Telescopes 101

Telescopes 101

Buying the right telescope to take your love of astronomy to the next level is a big next step in the development of your passion for the stars.  In many ways, it is a big step from someone who is just fooling around with astronomy to a serious student of the science.  But you and I both know that there is still another big step after buying a telescope before you really know how to use it.

So it is critically important that you get just the right telescope for where you are and what your star gazing preferences are.  To start with, let’s discuss the three major kinds of telescopes and then lay down some “Telescope 101” concepts to increase your chances that you will buy the right thing.

The three primary types of telescopes that the amateur astronomer might buy are the Refractor, the Reflector and the Schmidt Cassegrain telescope.  The first two are named for the kind of lens that is used.  It is pretty easy to see that the lens is the heart of the telescope so the kind that you will use will determine the success of your use of that telescope.

The refractor lens is the simplest because it uses a convex lens to focus the light on the eyepiece.  So the lens bends outwards for this purpose.  The refractor telescope’s strength is in viewing planets.  The reflector’s strength is in seeing more distant objects and the lens is concave or bends in.  It uses mirrors to focus the image that you eventually see.  The final type, the Schmidt Cassegrain telescope is the most complex and accomplishes the goals of both but it uses an involved system of mirrors to capture the image you want to see.

So to select just the right kind of telescope, your objectives in using the telescope are important.  To really understand the strengths and weaknesses not only of the lenses and telescope design but also in how the telescope performs in various star gazing situations, it is best to do some homework up front and get exposure to the different kinds.  So before you make your first purchase…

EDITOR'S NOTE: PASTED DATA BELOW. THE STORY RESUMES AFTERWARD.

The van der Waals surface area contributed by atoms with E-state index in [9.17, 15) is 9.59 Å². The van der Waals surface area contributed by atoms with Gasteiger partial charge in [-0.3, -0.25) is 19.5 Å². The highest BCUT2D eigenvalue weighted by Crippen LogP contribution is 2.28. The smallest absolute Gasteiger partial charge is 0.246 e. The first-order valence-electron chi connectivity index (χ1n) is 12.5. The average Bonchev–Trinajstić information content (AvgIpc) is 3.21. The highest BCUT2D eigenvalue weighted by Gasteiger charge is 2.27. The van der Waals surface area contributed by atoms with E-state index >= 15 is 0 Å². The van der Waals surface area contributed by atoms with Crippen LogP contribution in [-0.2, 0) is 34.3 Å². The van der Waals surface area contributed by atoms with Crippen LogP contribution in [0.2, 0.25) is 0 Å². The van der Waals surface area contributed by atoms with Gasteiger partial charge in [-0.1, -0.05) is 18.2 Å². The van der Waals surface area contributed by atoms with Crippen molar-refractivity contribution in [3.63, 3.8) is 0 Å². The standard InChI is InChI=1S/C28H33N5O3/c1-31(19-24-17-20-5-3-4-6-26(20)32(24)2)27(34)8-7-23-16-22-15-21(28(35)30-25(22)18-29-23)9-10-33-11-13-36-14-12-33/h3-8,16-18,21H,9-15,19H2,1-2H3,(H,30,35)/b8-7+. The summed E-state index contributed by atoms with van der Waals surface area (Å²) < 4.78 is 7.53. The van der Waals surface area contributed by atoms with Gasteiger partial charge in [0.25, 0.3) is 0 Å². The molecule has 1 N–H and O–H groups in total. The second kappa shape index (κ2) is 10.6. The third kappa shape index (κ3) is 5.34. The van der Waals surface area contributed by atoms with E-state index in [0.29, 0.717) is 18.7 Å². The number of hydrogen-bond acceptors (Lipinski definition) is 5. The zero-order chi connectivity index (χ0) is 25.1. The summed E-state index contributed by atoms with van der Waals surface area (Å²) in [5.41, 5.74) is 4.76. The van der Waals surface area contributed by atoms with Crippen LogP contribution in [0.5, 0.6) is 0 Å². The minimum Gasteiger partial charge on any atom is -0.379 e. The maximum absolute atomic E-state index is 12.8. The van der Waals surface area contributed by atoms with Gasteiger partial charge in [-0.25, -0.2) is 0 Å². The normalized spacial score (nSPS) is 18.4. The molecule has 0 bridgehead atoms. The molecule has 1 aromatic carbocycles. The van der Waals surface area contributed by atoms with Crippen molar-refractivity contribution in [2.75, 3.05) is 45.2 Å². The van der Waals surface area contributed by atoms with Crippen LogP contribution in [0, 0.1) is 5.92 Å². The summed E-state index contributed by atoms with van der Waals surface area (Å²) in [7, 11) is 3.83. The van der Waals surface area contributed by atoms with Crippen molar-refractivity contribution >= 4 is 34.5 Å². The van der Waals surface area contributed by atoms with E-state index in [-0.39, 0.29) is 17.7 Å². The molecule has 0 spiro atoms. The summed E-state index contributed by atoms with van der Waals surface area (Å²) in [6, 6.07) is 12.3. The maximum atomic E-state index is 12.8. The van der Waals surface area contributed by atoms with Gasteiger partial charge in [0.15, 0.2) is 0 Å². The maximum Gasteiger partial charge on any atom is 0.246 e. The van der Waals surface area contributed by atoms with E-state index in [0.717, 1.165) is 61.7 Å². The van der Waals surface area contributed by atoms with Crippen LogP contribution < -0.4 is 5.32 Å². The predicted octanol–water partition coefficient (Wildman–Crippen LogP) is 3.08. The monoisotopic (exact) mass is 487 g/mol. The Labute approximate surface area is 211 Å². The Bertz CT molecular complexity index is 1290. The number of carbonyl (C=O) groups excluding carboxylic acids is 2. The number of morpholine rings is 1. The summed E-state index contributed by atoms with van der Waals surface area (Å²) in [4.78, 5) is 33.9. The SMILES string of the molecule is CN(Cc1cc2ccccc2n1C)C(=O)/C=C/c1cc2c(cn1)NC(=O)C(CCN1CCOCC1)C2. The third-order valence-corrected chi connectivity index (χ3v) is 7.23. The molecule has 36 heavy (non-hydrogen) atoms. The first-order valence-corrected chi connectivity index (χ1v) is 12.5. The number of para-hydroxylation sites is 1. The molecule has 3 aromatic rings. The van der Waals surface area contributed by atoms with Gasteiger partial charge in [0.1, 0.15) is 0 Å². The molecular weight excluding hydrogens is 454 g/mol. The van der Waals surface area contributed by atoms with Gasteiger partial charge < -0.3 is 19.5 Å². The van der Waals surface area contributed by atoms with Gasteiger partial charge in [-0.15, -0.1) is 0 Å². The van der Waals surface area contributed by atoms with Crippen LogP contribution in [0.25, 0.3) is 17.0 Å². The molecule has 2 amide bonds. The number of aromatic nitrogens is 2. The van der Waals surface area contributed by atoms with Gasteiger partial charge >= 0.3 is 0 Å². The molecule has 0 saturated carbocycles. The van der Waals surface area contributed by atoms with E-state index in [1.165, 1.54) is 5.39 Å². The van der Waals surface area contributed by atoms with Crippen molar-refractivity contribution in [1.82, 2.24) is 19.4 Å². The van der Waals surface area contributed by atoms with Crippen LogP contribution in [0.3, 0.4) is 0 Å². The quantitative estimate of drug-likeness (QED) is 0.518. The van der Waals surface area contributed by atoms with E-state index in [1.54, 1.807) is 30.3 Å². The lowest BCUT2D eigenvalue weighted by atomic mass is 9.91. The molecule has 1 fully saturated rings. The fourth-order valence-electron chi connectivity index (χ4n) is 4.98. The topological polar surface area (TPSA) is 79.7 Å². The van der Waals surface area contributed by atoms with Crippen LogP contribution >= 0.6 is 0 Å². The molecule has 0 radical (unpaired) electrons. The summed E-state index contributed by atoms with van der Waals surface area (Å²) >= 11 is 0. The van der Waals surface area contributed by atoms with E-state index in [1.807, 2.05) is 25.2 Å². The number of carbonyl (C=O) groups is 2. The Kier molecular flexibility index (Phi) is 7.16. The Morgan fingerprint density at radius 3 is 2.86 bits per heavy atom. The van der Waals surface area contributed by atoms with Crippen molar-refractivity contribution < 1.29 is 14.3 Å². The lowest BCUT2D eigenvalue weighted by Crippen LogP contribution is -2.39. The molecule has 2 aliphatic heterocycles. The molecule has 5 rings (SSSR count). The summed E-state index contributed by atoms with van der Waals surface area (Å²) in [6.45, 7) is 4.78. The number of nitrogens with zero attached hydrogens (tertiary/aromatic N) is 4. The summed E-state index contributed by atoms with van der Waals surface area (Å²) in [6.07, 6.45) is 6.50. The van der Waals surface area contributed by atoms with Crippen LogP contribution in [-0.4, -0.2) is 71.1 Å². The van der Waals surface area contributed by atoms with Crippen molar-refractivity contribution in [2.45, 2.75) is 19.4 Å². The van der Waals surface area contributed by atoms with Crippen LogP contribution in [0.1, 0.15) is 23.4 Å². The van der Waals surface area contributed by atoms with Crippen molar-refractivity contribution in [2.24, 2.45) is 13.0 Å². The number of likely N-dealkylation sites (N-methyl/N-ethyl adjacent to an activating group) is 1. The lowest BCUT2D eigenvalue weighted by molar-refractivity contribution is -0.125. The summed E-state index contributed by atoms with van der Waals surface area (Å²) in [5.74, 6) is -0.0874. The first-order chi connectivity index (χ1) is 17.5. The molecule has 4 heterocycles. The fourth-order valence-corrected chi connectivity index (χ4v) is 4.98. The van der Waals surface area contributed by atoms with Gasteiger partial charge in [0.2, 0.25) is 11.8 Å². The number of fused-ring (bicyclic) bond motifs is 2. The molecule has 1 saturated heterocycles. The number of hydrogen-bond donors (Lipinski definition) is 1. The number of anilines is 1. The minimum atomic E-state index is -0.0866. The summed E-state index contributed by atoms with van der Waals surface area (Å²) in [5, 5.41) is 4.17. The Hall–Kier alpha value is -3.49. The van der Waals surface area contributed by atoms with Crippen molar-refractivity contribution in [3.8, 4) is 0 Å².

* Above all, establish a relationship with a reputable telescope shop that employs people who know their stuff.  If you buy your telescope at a Wal-Mart or department store, the odds you will get the right thing are remote.

* Pick the brains of the experts.  If you are not already active in an astronomy society or club, the sales people at the telescope store will be able to guide you to the active societies in your area.  Once you have connections with people who have bought telescopes, you can get advice about what works and what to avoid that is more valid than anything you will get from a web article or a salesperson at Wal-Mart.

* Try before you buy.  This is another advantage of going on some field trips with the astronomy club.  You can set aside some quality hours with people who know telescopes and have their rigs set up to examine their equipment, learn the key technical aspects, and try them out before you sink money in your own set up.

There are other considerations to factor into your final purchase decision.  How mobile must your telescope be?  The tripod or other accessory decisions will change significantly with a telescope that will live on your deck versus one that you plan to take to many remote locations.  Along those lines, how difficult is the set up and break down?  How complex is the telescope and will you have trouble with maintenance?  Network to get the answers to these and other questions.  If you do your homework like this, you will find just the right telescope for this next big step in the evolution of your passion for astronomy.

The Amazing Hubble